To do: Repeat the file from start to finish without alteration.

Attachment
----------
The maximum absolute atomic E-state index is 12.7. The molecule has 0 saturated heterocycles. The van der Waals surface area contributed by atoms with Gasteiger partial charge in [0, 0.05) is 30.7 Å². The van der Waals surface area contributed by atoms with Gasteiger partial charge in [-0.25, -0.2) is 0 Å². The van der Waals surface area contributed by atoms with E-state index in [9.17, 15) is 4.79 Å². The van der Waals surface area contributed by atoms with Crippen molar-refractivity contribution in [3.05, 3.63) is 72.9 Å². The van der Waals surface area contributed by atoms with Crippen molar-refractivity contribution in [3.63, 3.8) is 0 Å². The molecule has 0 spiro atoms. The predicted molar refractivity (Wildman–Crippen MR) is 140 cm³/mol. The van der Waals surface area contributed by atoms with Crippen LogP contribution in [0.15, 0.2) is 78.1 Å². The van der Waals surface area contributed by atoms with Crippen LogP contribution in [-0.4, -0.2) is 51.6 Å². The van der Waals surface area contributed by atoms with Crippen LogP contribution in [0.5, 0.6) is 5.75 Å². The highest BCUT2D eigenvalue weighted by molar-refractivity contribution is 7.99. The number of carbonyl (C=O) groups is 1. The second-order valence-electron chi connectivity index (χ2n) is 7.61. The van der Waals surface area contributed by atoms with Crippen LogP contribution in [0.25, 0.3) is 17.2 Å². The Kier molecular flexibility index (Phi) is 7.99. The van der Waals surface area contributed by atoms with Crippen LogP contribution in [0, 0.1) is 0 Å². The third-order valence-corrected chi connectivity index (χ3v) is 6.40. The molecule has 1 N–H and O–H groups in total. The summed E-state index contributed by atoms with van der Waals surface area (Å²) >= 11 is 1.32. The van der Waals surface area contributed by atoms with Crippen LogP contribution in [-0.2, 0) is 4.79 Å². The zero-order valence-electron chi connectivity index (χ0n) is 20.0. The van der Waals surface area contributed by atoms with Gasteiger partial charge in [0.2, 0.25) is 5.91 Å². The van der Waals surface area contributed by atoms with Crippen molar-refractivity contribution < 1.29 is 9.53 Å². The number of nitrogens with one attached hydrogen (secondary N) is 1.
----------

The maximum absolute atomic E-state index is 12.7. The molecule has 0 saturated heterocycles. The van der Waals surface area contributed by atoms with Gasteiger partial charge in [0, 0.05) is 30.7 Å². The van der Waals surface area contributed by atoms with Gasteiger partial charge in [-0.25, -0.2) is 0 Å². The van der Waals surface area contributed by atoms with E-state index in [9.17, 15) is 4.79 Å². The van der Waals surface area contributed by atoms with Crippen molar-refractivity contribution in [3.05, 3.63) is 72.9 Å². The van der Waals surface area contributed by atoms with Crippen molar-refractivity contribution in [3.63, 3.8) is 0 Å². The molecule has 0 spiro atoms. The predicted molar refractivity (Wildman–Crippen MR) is 140 cm³/mol. The van der Waals surface area contributed by atoms with Crippen LogP contribution in [0.15, 0.2) is 78.1 Å². The van der Waals surface area contributed by atoms with Crippen LogP contribution in [-0.4, -0.2) is 51.6 Å². The van der Waals surface area contributed by atoms with Crippen LogP contribution in [0.5, 0.6) is 5.75 Å². The highest BCUT2D eigenvalue weighted by molar-refractivity contribution is 7.99. The number of carbonyl (C=O) groups is 1. The second-order valence-electron chi connectivity index (χ2n) is 7.61. The van der Waals surface area contributed by atoms with Crippen LogP contribution in [0.25, 0.3) is 17.2 Å². The Kier molecular flexibility index (Phi) is 7.99. The van der Waals surface area contributed by atoms with Crippen LogP contribution in [0, 0.1) is 0 Å². The third-order valence-corrected chi connectivity index (χ3v) is 6.40. The molecule has 1 N–H and O–H groups in total. The summed E-state index contributed by atoms with van der Waals surface area (Å²) >= 11 is 1.32. The van der Waals surface area contributed by atoms with Crippen LogP contribution in [-0.2, 0) is 4.79 Å². The zero-order valence-electron chi connectivity index (χ0n) is 20.0. The van der Waals surface area contributed by atoms with Gasteiger partial charge in [0.2, 0.25) is 5.91 Å². The van der Waals surface area contributed by atoms with Crippen molar-refractivity contribution < 1.29 is 9.53 Å². The number of nitrogens with one attached hydrogen (secondary N) is 1.